• There's also the Scalby, which is to Rats what Rats are to... things that make them look like better things than Scalbies. Scalbies are described as "Carrion birds that would eat stuff that would make vultures sick. Scalbies would eat Vulture sick."
  • Humans Are Leaders: Not too surprising, as humans appear to be the most populous species. But in Ankh-Morpork, dwarfs, trolls, and vampires are factions that Vetinari and the Watch deal with like any other guild.

    Tropes I to L 
  • The Igor: An entire family of them that does henching and Mad Science professionally. They also pioneer surgical techniques and do it almost recreationally; when an Igor is said to have his father's eyes, it's probably not a figure of speech. They may have been handed down through the generations (a good pair of hands are worth hanging onto as well). One of them has a pet dog made up of the pieces of many other pet dogs; though he's very upset when Scraps gets killed off, he consoles himself that it's only a matter of time until the next thunderstorm. Male Igors are Kavorka Men and considered quite the prize for young women, whereas the Igorinas are cute monster girls mixed with Hello, Nurse! - in lieu of scarred up bodies, they are mind-bogglingly attractive except for a bit of cute stitching for show, for example around a wrist like a tattoo, or in a celtic-like pattern on their cheeks. When we finally get an on-screen Igorina (in Monstrous Regiment) she makes an off-hand remark that the scars from the stitching can be gotten rid of in 15 minutes with the right ointment. That means that Igors go around covered in scars because that's how Igors want to look. Other books clarify that the igor stitches are actually clan markings.
  • I Just Want to Be Normal:
    • Susan Sto Helit desperately wants to lead an ordinary life, which is complicated by the fact that her parents are Death's adopted daughter and his former apprentice. And she's a duchess.
    • Rincewind hates being forced into dangerous quests to save the world, and would like nothing more than to be bored the rest of his life.
    • Carrot Ironfoundersson may also qualify, as despite the fact that he probably is the heir to the throne of Ankh-Morpork, he prefers to be a copper.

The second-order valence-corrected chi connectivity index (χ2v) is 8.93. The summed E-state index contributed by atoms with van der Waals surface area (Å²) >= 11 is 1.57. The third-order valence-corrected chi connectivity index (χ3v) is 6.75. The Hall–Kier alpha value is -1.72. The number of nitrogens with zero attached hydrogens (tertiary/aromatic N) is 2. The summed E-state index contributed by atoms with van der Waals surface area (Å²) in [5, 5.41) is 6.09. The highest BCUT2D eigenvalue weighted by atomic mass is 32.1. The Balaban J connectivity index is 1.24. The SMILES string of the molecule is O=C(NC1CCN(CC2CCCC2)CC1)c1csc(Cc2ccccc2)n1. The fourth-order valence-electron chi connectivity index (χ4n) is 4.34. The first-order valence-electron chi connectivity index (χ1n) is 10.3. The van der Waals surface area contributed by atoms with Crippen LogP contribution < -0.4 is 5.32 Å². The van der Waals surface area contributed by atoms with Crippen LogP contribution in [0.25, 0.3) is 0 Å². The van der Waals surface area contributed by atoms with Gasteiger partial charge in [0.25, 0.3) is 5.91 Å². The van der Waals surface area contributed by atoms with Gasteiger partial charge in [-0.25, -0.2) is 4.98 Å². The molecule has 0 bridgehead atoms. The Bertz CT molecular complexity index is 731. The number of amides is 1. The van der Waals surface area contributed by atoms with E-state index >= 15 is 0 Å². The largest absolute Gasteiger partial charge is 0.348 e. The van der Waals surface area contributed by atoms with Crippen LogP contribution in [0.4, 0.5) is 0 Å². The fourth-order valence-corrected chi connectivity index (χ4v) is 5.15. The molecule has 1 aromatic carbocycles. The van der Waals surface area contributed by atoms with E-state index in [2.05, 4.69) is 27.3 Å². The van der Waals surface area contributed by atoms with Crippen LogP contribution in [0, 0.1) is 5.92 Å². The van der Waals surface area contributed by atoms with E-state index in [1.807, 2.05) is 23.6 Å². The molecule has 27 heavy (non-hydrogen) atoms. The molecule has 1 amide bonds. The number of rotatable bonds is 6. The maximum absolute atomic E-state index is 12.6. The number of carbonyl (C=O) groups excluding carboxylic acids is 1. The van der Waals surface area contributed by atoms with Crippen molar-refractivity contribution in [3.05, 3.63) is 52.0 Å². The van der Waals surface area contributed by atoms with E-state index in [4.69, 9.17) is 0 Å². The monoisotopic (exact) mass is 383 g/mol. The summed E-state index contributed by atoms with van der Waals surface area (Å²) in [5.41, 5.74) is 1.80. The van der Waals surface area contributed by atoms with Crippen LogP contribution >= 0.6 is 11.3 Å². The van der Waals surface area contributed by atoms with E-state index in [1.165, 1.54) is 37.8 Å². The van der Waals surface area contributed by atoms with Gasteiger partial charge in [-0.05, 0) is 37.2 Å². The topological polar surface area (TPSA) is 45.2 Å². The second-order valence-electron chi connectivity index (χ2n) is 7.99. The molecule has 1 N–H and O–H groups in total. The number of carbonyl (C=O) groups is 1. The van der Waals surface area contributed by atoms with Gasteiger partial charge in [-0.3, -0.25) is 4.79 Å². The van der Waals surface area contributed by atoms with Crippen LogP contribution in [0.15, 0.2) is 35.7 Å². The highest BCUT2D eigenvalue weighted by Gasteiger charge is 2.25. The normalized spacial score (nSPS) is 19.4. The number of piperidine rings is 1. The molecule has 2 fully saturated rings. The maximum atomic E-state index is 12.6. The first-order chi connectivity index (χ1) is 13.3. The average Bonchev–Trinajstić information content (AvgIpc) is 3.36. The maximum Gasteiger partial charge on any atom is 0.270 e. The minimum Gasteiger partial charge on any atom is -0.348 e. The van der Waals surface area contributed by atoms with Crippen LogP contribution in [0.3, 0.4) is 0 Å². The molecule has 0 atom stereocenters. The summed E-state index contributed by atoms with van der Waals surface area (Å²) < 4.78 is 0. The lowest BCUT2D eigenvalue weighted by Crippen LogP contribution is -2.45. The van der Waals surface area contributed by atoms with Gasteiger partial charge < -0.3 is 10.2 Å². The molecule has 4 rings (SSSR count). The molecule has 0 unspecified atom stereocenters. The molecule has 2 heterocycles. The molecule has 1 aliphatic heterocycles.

• Imperfect Ritual: Subverted, as usual. Wizard magic is often done with an elaborate ritual, but most of that is just for looks. Several books feature the Rite of Ashk'Ente, which only needs one wizard, three bits of wood, and a fresh egg. If you haven't got a fresh egg, a mouse will do. But wizards generally feel that if you don't have eight archmages chanting at the corners of an octagram filled with occult paraphenalia, you aren't doing it properly. Witches are more practical; they're not above doing something impressive for headological purposes but when nobody's watching will take whatever shortcuts are available.
  • Incredibly Lame Fun: Trolls gamble by tossing something up and then betting on whether or not it will come down. (This is the Discworld. It might not.)
  • Insistent Terminology: The Assassins Guild does not "kill" or "murder" their targets. Common thugs murder, and the assassins are not thugs. So they "inhume" their targets.
  • Interspecies Romance: Throughout the City Watch cycle we have Carrot (male human) and Angua (female werewolf).
  • Invented Invalid: In later city watch books, the City Watch gives an allowance of days off for three grandmother's funerals per year.
  • Jerkass Gods: Most of the gods are fairly weak and mundane, but some of the more powerful ones view human life as a game for them to manipulate. And some of the less powerful ones, too. Nuggan, for example, who seems to be the divine equivalent of someone who's gone pants-on-head neurotic.
  • Karma Houdini: It is practically stated in the books that Mustrum Ridcully brought the poor Bursar to madness. And he never gets his comeuppance for this!
  • Killed Off for Real: While secondary and one-shot characters have got a pretty good chance of snuffing it should the plot demand, few main and/or recurring characters have died, either in their own books or later in the series. However, it happens just often enough to remind you that the Discworld is an evolving universe where Anyone Can Die, even if Narrative Causality usually protects the protagonists. Examples include: Galder Weatherwax, the Deuteragonist of The Light Fantastic, Mort and Ysabelle, the Title Character and his wife from Mort, who die when their carriage crashes at the beginning of Soul Music and Brother Brutha, who dies of old age at the end of his story in Small Gods. Cohen the Barbarian and most of the other members of the Silver Horde are killed off for real at the end of The Last Hero, although it's strongly implied that this won't have much of an impact on their lifestyles.